Topic: Peter the Great
The Bronze Horseman is an impressive monument to the founder of Russia’s city of St.Petersburg, Peter the Great. On August 7, 2012 this symbol of St.Pete turns 230.
In Russian the monument is called “ the copper horseman” though it’s actually made of bronze. The famous Russian poet Alexander Pushkin was the one calling the horseman “copper” in his narrative poem of 1833.
Commissioned by Catherine the Great, the statue was erected on Senatskaya Square. In correspondence with the Empress, the famous philosopher Denis Diderot suggested French sculptor Étienne Falconet to create the monument. Before erecting the statue, Falconet did a lot of research about Russia and Peter the Great, says director Andrei Konchalovsky who knows a lot about the sculptor.
"Peter the Great was a mystery for any foreigner so Falconet wanted to understand his character. The monument is unusual –Peter has no symbols of power like orb and scepter. He is more of a hero, athlete on a horse rearing at the edge of a cliff. Falconet carved from life and as this was the pre-photography era a guard officer on a rearing horse was posing for him everyday."
It took Falconet 12 years to finish the monument. The statue was unveiled marking 100 years of Peter the Great’s ascension to the throne.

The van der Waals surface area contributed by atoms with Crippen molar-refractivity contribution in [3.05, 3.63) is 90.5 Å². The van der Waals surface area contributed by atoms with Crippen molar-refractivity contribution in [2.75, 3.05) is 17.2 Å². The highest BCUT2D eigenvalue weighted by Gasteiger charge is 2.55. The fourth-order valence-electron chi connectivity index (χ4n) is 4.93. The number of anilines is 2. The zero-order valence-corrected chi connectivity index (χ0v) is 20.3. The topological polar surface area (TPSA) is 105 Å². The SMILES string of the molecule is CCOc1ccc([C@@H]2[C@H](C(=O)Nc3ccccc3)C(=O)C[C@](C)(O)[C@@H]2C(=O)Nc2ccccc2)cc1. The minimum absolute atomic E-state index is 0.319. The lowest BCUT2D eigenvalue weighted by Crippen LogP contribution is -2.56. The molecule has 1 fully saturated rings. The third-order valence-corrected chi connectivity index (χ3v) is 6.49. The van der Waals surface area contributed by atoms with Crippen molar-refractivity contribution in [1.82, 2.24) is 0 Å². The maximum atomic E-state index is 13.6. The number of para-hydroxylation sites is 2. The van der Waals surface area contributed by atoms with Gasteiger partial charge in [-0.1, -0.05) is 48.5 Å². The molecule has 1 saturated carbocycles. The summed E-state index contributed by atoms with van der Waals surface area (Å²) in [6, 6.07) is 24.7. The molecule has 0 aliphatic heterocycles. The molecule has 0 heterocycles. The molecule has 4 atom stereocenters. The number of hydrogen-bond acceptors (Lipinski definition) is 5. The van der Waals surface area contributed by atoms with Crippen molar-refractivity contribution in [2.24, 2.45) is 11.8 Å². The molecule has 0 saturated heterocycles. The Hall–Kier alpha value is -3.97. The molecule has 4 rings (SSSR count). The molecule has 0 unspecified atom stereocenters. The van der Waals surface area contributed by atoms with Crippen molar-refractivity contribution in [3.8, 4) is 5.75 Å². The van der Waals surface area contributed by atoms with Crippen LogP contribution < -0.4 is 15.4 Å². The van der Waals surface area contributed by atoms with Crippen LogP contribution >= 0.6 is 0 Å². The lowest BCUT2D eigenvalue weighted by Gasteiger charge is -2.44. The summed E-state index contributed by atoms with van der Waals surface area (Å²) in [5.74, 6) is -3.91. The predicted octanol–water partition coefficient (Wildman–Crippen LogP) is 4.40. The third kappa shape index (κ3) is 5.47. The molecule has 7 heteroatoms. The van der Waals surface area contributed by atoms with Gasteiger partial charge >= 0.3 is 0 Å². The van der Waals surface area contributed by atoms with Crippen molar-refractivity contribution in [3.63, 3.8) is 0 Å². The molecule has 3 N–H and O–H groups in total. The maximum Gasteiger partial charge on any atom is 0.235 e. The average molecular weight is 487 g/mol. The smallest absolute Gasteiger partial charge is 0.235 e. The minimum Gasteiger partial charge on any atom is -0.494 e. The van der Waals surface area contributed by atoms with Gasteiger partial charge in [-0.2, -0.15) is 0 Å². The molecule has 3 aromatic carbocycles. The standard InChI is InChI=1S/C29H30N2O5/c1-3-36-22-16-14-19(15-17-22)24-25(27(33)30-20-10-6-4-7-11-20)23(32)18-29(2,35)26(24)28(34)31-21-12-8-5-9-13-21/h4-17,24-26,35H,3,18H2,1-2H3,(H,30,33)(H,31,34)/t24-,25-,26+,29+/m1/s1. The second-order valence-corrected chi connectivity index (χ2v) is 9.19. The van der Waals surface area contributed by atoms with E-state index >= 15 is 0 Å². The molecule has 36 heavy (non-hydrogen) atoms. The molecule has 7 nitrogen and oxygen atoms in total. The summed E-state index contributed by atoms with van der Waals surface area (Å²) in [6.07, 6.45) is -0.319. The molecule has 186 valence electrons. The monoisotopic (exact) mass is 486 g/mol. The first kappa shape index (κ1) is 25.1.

A horseman on a large stone is dominating the Neva embankment having survived the Revolution of 1917, the renaming of city to Leningrad and back and many other things. Its engraving says to Peter the Great from Catherine II.
The horseman’s outstretched arm is pointing towards Sweden while Stockholm has a monument to Karl XII pointing towards Russia reminding of fierce battles between the countries. Then, Peter defeated Sweden and gained access to the Baltic Sea.
The legend has it that during the Siege of Leningrad the statue was covered with sandbags and a wooden shelter. After the shelter was removed someone painted the Medal for the Defense of Leningrad on the horseman’s chestand it remained untouched for a long time.
© The Voice of Russia. 7 August, 2012